Summary of TxDOT Superpave Projects Constructed in 1997

By: Maghsoud Tahmoressi, State Bituminous Engineer, TxDOT


Introduction

Ten Superpave projects were constructed in 1997 as part of TxDOT's strategic plan to implement Superpave. Approximately 10,000 mg of Superpave mixture was placed on each of the ten construction projects. In addition, a minimum of 5,000 mg of conventional HMAC was placed on each project as control mixtures for comparison purposes. Eight of the ten projects were built with 19.0mm Superpave mixtures and the other two were built with Superpave 12.5mm mixtures. Volumetric mixture designs were completed for each project. For the most part, the mixture design process was fairly simple. In some cases, several trial blends were tested in order to be able to meet the minimum VMA requirements without violating the VFA requirements.

Construction Experience

The Texas Hot Mix Asphalt Pavement Association (THMAPA) conducted a survey of the contractors that built the ten Superpave projects. The results of the survey indicate that constructing Superpave mixtures appears to be very similar to conventional hot mix and CMHB mixtures. Tenderness of the mixtures and difficulty achieving in place density, were the two major concerns expressed by the contractors. The condition reported by many contractors and TxDOT employees is the Superpave mix appears to be stable under the breakdown roller; however, after a few passes of the breakdown roller, the mix becomes unstable and begins to move and act much like a tender mix. Further compaction can only be achieved when the mix has sufficiently cooled to be able to sustain additional compaction. Mixtures are reportedly tender in a temperature range of 180F to 270F. Almost all of the 19.0mm mixtures experienced some degree of tenderness whereas neither of the two 12.5mm mixtures experienced tenderness. The tenderness experienced with the 19.0mm mixtures varied from mild to extreme. In a few cases the 19.0mm mixtures developed numerous micro-cracks and some longitudinal cracks in the finished mat. In one instance the movement of the mix under the roller caused the finished mat to be one foot wider than the placement width.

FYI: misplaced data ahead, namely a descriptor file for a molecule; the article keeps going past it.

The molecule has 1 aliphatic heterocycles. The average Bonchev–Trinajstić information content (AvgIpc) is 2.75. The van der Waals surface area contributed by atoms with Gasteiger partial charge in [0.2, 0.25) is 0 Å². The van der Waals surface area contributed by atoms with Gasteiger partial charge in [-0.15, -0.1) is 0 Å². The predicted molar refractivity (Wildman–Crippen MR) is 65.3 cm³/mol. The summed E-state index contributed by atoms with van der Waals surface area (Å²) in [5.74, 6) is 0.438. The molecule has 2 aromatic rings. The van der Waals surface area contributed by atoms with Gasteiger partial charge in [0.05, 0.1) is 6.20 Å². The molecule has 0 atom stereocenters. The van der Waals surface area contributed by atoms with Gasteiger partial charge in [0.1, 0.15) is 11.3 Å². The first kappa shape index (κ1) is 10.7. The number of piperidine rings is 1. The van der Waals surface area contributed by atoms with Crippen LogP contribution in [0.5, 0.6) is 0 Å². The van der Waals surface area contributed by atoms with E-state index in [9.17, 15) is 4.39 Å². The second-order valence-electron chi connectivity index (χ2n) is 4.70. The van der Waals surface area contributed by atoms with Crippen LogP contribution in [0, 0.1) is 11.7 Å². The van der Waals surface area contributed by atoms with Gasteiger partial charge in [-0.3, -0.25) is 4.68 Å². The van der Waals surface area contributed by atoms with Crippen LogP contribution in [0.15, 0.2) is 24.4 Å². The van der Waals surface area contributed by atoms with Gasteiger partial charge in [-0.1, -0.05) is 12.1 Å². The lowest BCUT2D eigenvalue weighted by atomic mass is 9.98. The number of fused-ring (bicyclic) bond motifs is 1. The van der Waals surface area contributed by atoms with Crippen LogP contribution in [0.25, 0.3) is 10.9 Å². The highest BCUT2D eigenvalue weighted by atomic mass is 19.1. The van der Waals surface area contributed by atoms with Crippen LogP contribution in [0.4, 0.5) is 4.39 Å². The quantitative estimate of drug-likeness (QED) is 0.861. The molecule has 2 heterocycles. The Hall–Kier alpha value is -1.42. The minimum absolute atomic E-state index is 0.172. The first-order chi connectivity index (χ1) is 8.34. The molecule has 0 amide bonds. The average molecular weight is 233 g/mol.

Production Test Results

Extensive testing was conducted during the mixture design and production of each project. Four sets of tests were conducted for each production day. The tests included gradation, asphalt content, maximum theoretical specific gravity (Rice gravity), and bulk specific gravity using both the Superpave and Texas gyratory compactors. Results from the tests indicate that generally, a good degree of production control was exercised for all the projects. In addition to the production tests, in-place air voids were measured on all of the projects. The air voids on seven of the projects exceeded 10.0%. The in-place air voids on the two 12.5mm mixtures and the 19.0mm mixture in El Paso were less than 10.0%. These are the three projects that did not exhibit tenderness during construction.

Conclusions

  1. Experience with Superpave 19.0mm mixtures in Texas indicate that the mixtures can be very tender. As a result, it is difficult to achieve in-place density on these mixtures.
  2. Limited experience with Superpave 12.5mm mixtures indicate that the mixtures are stable under the rollers and in-place density can be achieved.
  3. An acceptable level of production control is achievable on Superpave mixtures.
  4. There is a good correlation between the densities of specimens compacted with Superpave compared to Texas gyratory compactors when plant produced mixtures are compacted.

When compacting laboratory produced mixtures, the SGC consistently produces mixtures with lower densities than the TGC.

Recommendations

  1. Due to the tenderness of the 19.0mm mixtures, we recommend that construction of 19.0mm mixtures be avoided until there is a method to predict the "tenderness" phenomena.
  2. Superpave 12.5mm mixtures should be used when a Superpave surface is desired until the problems with the 19.0mm mixtures can be corrected.
  3. TxDOT should allow either the TGC or the SGC to be used for field control of HMAC.
The University of Texas at Austin  •  UT's Cockrell School of Engineering